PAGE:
Introduction: Rebound jumps (RJs), successive vertical jumps performed as quickly as possible with a brief foot-ground contact duration, are often used as part of plyometric training. Since RJs incur high mechanical outputs of the ankle joint, it was hypothesized that RJ height would be affected by the degree of plantar flexion angle prior to each landing. In this study, RJ heights were compared between two distinct plantar flexion conditions. Ankle joint kinematics, ground reaction force (GRF) and ground-contact duration were measured to identify factors that determined the difference in RJ height, if observed, resulting from the alteration of the plantar flexion angle.
Methods: Fifteen track-and-field sprinters and jumpers performed six repetitions each of RJs, putting great emphasis on the ankle joint movement, under two conditions: small planter flexion (PFS) and large plantar flexion (PFL). Arm swings were permitted during the testing to allow for the best RJ performance. RJ height, ankle joint kinematics and GRF (including foot-ground contact duration) were measured using video images (480fps), an electro-goniometer (1000Hz) and a single-axis force plate (500Hz), respectively.
Results: From landing to take-off, plantar flexion angles were verified to be less for PFS by approximately 10º compared to PFL (P<0.001). Angular velocities of the ankle at the instant of landing and take-off were not different between conditions. RJ height and the concentric impulse were greater for PFs than PFL by 0.06±0.04m (P<0.001) and 12.1k±19.5kN･s (P=0.031), respectively. GRF at the transition from the eccentric phase to the concentric phase (amortization) did not differ between conditions. The eccentric duration was slightly but significantly shorter for PFS than PFL by 0.007±0.007s (P=0.003). However, the concentric duration and the foot-ground contact duration were similar between conditions.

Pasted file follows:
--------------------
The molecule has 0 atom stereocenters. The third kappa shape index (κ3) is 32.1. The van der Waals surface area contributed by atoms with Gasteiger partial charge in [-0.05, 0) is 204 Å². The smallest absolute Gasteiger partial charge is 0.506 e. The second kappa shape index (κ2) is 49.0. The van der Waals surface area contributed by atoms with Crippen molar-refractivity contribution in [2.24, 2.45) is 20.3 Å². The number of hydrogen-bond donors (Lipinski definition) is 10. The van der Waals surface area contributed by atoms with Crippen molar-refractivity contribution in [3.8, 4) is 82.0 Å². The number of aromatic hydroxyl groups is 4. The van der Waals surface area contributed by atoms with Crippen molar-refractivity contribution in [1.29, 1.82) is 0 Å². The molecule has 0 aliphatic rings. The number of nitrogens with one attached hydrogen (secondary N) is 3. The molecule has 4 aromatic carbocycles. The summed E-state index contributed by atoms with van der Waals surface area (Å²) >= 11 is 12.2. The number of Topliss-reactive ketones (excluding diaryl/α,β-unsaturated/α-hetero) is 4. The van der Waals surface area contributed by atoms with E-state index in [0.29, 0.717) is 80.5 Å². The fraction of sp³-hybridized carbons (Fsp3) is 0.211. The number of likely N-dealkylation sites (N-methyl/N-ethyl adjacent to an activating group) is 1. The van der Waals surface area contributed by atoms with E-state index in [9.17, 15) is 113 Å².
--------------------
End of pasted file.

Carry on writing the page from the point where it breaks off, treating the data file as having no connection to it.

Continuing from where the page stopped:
Discussion: During RJ training, smaller plantar flexion may enhance jump height as a result of increased concentric impulse. An alteration in plantar flexion angle was thought to influence the length of muscle-tendon unit, across which the stretch-shortening cycle (SSC) occurred. This may have impacted on the level SSC effects. Factors pertaining to the increased concentric impulse could be 1) increased force output at the amortization and 2) extended concentric duration, neither of which was however not evidenced by the pooled results. A third mechanism explaining the increased concentric impulse was proposed to be increased force output throughout the concentric phase following the amortization, which was not quantified by the current methodology. To be more precise, the mechanisms of the increased concentric impulse varied among subjects, attributed to one of the aforementioned factors or a combination of those.
Impact and application to the field:
・When performing rebound jumps during plyometric training, jump heights and concentric impulses are augmented with a small plantar flexion angle. This strategy may allow for more specific adaptive stimuli for the improvements in jump performance and other related power tasks.
My co-authors and I acknowledge that we have no conflict of interest of relevance to the submission of this abstract.